Ron Regé, Jr., writer/artist
Drawn and Quarterly, July 2008
128 pages, hardcover
When it comes to art, I like to be able to get everything in one place. I don’t like it when bands leave the single off the album, and I want comic collections to contain every relevant strip they can. Yet I closed Against Pain, a collection of Ron Regé Jr.’s anthology contributions and one-off comics, wishing that it was shorter and contained less stuff. Regé is a cartoonist whose work I really treasure–I consider his Skibber Bee Bye one of my formative comics reading experiences and truly one of the best books of the decade, even now–but his oeuvre has at least as many misses as hits. That uniform line weight conveys the sense that everything is equally important, which is a core component of Regé’s philosophical project in most of his mature comics; the misses tend to be instances when this psychedelic, pantheistic take on both art and life comes across as mush rather than mind-expansion. Against Pain‘s flaw is that its editorial approach is similarly egalitarian, and similarly problematic.
In my experience, Regé is at his best when being his most ambitious. For example, Skibber feels like a freaking comet colliding with your brain, so big and sprawling and heavy is it compared to the rest of Regé’s usually much shorter works. Against Pain collects several, uh, let’s call them “suites” of comics that, though shorter, display genuine thematic fence-swinging. “We Must Know, We Will Know” (great title!), recently included by Ivan Brunetti in his second Yale University Press Anthology, is a series of candy-colored, interconnected strips about, of all things, math–how the unsolvable is solved, how models of certainty give comfort and how uncertainty gives freedom. A suite of “Pain” comics, I think created with funding from Tylenol (!), mines similar territory involving the mind’s hold on how we interact with the physical world, our own bodies included. There’s a lengthy Spider-Man parody called “High School Analogy” that works quite well as just that, but also reminds us how much fun the Spidey character can be when he really is a sullen teenage dirtbag and not a babe magnet. “She Sometimes Switched to Fluent English and Occasionally Used a Few Words of Hebrew,” the minicomic about a failed, female Palestinian suicide bomber that was included in Chris Ware’s McSweeney’s #13, contains perhaps the most direct articulation of Regé’s governing philosophy in the entire book: “All of our human lives are equally valuable*,” he says, before adding the footnote “or equally worthless…take your pick” as a seeming acknowledgment of the horrendous tit-for-tat brutality of this true story. It also presents a startling insight into the culture of young suicide “martyrs”: What if you lived in a place where low-level warfare could turn everyday teen angst into tragedy at a moment’s notice, and if there were organizations that thrived by transmogrifying that angst into violence? As a counterpoint, almost, there’s Regé’s legendary collaboration with his friend Joan Reidy, “Boys,” a series of simple nine-panel sex comics that are at turns lovely, funny, disturbing, sad, angry, and hot, which I induce from experience is likely many readers’ history with sex in a nutshell.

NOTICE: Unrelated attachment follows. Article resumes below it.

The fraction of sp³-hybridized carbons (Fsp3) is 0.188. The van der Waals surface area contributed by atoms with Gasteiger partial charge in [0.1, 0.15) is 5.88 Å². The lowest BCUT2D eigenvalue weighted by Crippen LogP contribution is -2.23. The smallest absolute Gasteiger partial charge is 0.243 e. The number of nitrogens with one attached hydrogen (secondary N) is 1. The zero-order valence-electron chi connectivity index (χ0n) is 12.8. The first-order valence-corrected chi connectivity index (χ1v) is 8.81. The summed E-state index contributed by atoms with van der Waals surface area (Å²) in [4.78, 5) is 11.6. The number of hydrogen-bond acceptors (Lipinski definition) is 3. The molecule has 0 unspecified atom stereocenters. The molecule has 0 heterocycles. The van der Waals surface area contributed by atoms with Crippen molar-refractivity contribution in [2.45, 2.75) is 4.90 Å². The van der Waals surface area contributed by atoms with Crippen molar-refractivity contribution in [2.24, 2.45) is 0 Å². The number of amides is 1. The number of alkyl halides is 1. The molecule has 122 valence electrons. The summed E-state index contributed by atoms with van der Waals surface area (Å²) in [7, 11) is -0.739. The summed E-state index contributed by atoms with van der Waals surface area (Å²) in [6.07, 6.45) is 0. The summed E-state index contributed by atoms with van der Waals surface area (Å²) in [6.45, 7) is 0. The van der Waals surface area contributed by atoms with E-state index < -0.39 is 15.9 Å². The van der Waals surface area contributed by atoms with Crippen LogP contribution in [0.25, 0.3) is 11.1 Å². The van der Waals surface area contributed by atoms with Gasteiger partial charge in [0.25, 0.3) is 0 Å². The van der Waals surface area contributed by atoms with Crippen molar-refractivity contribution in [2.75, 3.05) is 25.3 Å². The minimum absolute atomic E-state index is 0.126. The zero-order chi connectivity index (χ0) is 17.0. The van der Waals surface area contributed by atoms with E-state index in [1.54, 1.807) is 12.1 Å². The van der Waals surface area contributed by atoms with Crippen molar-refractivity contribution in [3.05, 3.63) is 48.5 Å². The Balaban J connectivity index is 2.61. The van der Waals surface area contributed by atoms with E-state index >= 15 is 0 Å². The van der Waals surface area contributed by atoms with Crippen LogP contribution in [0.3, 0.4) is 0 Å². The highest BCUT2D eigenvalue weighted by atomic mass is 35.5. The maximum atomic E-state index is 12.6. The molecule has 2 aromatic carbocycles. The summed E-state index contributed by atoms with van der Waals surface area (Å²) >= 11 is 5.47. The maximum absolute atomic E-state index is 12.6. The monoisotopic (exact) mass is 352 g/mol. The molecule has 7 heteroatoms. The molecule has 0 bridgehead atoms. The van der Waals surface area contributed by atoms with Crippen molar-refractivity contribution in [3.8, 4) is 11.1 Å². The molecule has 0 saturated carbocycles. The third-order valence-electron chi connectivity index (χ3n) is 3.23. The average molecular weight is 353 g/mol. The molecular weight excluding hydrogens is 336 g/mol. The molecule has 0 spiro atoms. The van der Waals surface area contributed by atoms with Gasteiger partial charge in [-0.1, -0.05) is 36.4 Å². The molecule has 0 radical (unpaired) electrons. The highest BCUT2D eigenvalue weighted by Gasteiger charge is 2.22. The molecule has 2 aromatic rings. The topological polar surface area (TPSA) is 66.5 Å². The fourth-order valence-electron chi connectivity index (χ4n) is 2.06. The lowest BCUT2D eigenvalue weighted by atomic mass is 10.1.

But there’s a lot of other stuff in here, and most of it isn’t nearly as successful. Perhaps counterintuitively given the rubric I just spelled out, one of the more frustrating strips is also one of the longest: “Fuc 1997: We Share a Happy Secret But Beware Because the Modern World Emerges” kind of tells you everything you need to know about its take on young love in the title, but continues for page after page of digressions, doubled-up strips per page, background colors that turn Regé’s wire-lined characters into oddly clunky forms, and just generally not-super-interesting lovelorn melancholy. A lot of the other material feels disjointed, Regé’s unorthodox layouts and wide-eyed narration throwing a lot of competing ideas and images at you all at once, often for just a page or two at a time before shifting to an entirely different strip and resetting what’s left of your attention span completely. A naive girl from the Balkans, an odd “sound sculpture,” a nearly incomprehensible cover version of a Lynda Barry comic about getting stoned, random splash pages, three dream comics crammed into one strip you have to read in tiers…like I said, it’s a lot of stuff to get a handle on, with very little to help you do so or, at times, to show you why you’d want to. The book ends with one of the odder choices I’ve seen from an anthology lately, back-loading most of Regé’s older, rougher, less visually mature work. It’s sort of like a Chris Ware anthology that contains that thing from Building Stories about housesitting or the World’s Fair issue of Jimmy Corrigan but ends with a solid chunk of Potato Head strips.
Listen, I’m extraordinarily grateful that a big, hardcover anthology of Ron Regé strips exists. After Highwater closed down, who even thought that would be possible? Seeing Against Pain on my bookshelf makes me wonder which Earth in the Multiverse is the one we’re on, and where Superman’s rocketship landed to change history so that comics projects like this could go from “you’ve got to be kidding me” to “buy it for 20% off on Amazon” in about half a decade. And again, I’m grateful to have all the comics I listed a couple paragraphs ago in one accessible place. And since I’ve never felt that Regé’s overall career was a model of consistency, I suppose I shouldn’t be surprised that his career-spanning anthology isn’t either. I can do the editing in my head, and I will, because all comics are not equally valuable, or equally worthless.